If you don’t know what the above symbol means, you aren’t alone.
But you really do need to. This is why:
The term ‘Neurodiversity’ is one that’s been around since the mid-1990s when an Australian Sociologist coined the term to explain how her daughter’s brain and indeed her own brain differed from the prescribed societal norm.
Since that point it’s become a catch all term, used by anyone with a Neurological condition that alters the way a person processes and uses information, the way they process sensory input or indeed the way someone’s ability to function is affected through injury, illness and other factors that mean their brains work differently.
The truth is that if you ask most people what neurodiversity means they’d commonly say something like ‘Oh that’s all about Autism isn’t it?’
Yet, the answer is much broader.
As an adult diagnosed with ADHD, Autism and Dyslexia, all after the age of 45 (I’m now 48) and with 14 years of passionate study, research, and work with thousands of Neurodivergent people I feel that my saying ‘it’s not just about Autism’ is justified.
However, if you still don’t know what the symbol includes let me elaborate.
I am a Neurodiversity awareness consultant, trainer, professional advocate, a committee member of two national charities and a speaker on the subject. So, let me tell you what Neurodiversity is and isn’t.
Look at the image below:
What it shows you is how I categorise Neurodivergent conditions. The four groups you see include a range of conditions though, so let me give you a few of examples from each.
Genetic neurological conditions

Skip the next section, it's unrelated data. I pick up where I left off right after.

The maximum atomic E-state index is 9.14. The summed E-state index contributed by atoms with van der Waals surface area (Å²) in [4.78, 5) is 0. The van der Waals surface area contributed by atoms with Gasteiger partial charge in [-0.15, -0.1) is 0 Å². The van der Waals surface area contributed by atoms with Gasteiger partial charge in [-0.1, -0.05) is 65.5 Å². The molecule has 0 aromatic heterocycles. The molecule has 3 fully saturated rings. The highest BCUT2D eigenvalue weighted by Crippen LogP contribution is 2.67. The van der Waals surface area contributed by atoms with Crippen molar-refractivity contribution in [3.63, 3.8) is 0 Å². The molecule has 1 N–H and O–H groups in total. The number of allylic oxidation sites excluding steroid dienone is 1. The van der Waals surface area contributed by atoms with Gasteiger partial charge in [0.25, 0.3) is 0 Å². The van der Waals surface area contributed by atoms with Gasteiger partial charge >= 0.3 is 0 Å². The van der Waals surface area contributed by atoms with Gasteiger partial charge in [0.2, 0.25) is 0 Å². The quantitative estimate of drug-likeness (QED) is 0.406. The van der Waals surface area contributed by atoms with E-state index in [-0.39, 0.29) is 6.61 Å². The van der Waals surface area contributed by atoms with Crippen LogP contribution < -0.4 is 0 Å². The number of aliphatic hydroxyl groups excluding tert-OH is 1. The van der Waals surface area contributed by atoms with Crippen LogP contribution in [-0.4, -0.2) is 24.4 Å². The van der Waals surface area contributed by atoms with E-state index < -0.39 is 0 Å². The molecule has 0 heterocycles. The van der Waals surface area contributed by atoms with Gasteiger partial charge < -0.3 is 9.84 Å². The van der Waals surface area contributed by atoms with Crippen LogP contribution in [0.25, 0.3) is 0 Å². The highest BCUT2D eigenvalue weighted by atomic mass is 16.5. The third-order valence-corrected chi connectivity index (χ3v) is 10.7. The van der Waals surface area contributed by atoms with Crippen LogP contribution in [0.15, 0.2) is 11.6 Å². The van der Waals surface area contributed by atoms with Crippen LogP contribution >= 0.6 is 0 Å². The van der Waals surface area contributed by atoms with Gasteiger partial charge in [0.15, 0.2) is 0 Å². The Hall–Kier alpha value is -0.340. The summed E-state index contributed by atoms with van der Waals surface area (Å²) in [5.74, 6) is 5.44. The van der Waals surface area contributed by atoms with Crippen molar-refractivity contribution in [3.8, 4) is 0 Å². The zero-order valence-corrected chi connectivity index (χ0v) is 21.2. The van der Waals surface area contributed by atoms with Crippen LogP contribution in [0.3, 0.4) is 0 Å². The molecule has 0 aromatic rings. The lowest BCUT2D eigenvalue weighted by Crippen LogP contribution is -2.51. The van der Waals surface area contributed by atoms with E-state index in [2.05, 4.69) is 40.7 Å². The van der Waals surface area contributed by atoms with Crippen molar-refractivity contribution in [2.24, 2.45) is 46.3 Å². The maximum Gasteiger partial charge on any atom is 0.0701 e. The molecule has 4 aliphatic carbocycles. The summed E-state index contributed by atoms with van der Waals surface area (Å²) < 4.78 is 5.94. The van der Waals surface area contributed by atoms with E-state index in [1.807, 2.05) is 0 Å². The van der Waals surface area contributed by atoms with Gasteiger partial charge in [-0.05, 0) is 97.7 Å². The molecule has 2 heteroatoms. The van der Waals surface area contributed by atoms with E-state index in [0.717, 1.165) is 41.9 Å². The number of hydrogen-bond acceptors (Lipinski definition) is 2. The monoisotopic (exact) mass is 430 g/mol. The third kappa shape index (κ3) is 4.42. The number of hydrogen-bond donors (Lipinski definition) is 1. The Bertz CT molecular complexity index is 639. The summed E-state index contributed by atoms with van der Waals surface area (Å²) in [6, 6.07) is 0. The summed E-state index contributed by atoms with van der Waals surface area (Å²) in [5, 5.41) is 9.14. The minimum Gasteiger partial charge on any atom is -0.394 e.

Specific learning difficulties
Mental health conditions
Just looking at those conditions alone will let you see that the term Neurodivergent is much broader than most people understand at first.
That’s why, it’s important to recognise that these terms, Neurodiversity and Neurodivergent, can and do include lots of conditions and in turn those conditions can affect people who live with them in many different ways.
It’s complex, wide reaching and affects one in every seven people in some way.
So, it’s not just ‘a few people’ but many. It’s not just something that affects children or younger people either, in fact the largest age group being diagnosed with Autism and ADHD after children is adults aged 25 and all the way to 80+
What’s the financial impact of not understanding this on your business?
Figures for 2019 – 2020 showed that in total 38.8 million days were taken off sick by people employed in jobs. 32.5 million of these were reported as workplace illness, 30.2 million were reported as being due to stress, anxiety and depression.